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Adam McHugh: The Listening Life

All of the means that God employed in Scripture to communicate with people are still valid ways for Him to communicate today.

Listening to other people is also important, this is particularly true for those involved in ministry, because all true ministries involve listening (page 135). Being a good listener is not an easy quality to develop. McHugh has a section called “How to Be a Bad Listener” in it he identifies a number of things we sometimes do that hinder good listening (pages 139-142). After this he provides counsel about how to be a better listener in order to help people. This includes not asking closed-end questions (those that can be answered “yes” or “no”). In the course of chapters six and seven “Listening to Others,” and “Listening to People in Pain” McHugh offers examples of ministry conversations with others.

Rich possibilities await those who attempt to make these listenings a regular part of their life.

Chapter eight is devoted to listening to our own lives. As the author points out there are many inner voices that beckon for our attention. He has identified a number of them by attaching names to them such as: the parent, the therapist, the defendant, the critic (182-183). In this chapter he also counsels us to listen to our emotions, our bodies, our scripts (certain ideas that we believe such as “Money will supply me with the security I need,” page 196), our questions, and our score (as if our lives were musical scores—are they too loud, too staccato, pages 201-202).

Attentiveness, discipline, and patience are necessary in order to bear fruit in listening.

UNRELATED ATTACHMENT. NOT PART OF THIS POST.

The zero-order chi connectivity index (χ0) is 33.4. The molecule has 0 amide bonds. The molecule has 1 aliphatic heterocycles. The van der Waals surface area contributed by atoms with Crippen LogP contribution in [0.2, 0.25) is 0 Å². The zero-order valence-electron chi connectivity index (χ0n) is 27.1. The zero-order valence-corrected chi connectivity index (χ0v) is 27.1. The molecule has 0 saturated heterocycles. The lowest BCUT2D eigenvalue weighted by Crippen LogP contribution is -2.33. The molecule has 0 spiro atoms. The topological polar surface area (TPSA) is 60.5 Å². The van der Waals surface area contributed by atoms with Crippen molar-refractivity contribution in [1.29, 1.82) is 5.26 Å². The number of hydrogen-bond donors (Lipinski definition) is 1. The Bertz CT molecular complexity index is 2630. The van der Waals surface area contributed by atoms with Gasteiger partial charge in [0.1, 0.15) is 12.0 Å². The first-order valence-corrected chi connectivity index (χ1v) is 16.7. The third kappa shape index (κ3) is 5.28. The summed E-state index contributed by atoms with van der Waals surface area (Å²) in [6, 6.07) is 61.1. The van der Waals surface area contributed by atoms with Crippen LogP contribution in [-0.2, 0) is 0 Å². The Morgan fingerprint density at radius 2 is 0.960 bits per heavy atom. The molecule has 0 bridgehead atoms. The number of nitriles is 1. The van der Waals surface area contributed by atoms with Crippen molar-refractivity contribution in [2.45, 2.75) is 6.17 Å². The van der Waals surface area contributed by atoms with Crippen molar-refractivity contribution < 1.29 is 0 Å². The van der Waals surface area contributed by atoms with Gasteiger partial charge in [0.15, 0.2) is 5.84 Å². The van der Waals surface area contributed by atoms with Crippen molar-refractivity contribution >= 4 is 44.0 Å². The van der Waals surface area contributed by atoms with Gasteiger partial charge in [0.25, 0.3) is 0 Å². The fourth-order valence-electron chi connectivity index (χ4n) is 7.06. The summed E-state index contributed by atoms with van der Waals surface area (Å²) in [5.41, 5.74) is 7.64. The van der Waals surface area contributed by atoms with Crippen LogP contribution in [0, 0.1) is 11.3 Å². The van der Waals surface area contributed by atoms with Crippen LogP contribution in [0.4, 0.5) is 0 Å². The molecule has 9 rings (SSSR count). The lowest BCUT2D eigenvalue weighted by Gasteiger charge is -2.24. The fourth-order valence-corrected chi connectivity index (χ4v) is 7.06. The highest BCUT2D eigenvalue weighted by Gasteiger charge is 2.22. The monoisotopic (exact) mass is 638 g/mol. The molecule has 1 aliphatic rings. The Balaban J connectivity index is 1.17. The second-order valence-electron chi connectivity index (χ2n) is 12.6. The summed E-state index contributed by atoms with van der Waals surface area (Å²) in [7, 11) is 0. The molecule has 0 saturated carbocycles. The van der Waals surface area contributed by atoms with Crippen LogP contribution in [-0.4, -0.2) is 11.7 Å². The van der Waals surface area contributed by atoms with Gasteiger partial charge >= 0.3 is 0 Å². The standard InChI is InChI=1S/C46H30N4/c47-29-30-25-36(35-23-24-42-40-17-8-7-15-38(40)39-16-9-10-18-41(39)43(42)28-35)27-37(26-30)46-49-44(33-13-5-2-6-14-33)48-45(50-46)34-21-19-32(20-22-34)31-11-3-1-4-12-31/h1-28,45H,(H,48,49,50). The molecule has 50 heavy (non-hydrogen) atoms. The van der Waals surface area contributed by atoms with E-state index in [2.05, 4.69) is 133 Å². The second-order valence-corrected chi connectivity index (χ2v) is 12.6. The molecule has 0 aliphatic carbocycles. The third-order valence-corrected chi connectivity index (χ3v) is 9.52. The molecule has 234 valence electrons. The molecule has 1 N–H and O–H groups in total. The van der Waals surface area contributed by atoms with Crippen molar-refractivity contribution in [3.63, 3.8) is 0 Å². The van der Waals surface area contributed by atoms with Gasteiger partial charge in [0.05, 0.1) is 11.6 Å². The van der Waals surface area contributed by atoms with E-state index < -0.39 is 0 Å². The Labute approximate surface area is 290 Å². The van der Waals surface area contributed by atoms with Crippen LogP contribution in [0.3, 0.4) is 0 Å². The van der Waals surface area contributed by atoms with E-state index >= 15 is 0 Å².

There is much to ponder and process in this book. Implementing the information it contains cannot be done on the fast track, it will require a lifetime of practice. However, rich possibilities await those who attempt to make these listenings a regular part of their life. Attentiveness, discipline, and patience are necessary in order to bear fruit in listening. These qualities will enhance our knowledge and experience of God and will better equip us to help others.

Reviewed by John Lathrop


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Category: Living the Faith, Summer 2017

About the Author: John P. Lathrop is a graduate of Gordon-Conwell Theological Seminary and is an ordained minister with the International Fellowship of Christian Assemblies. He has written for a number of publications and is the author of four books Apostles, Prophets, Evangelists, Pastors, and Teachers Then and Now (Xulon Press, 2008), The Power and Practice of the Church: God, Discipleship, and Ministry (J. Timothy King, 2010), Answer the Prayer of Jesus: A Call for Biblical Unity (Wipf & Stock, 2011) and Dreams & Visions: Divine Interventions in Human Experience (J. Timothy King, 2012). He also served as co-editor of the book Creative Ways to Build Christian Community (Wipf & Stock, 2013). Amazon Author page. Facebook

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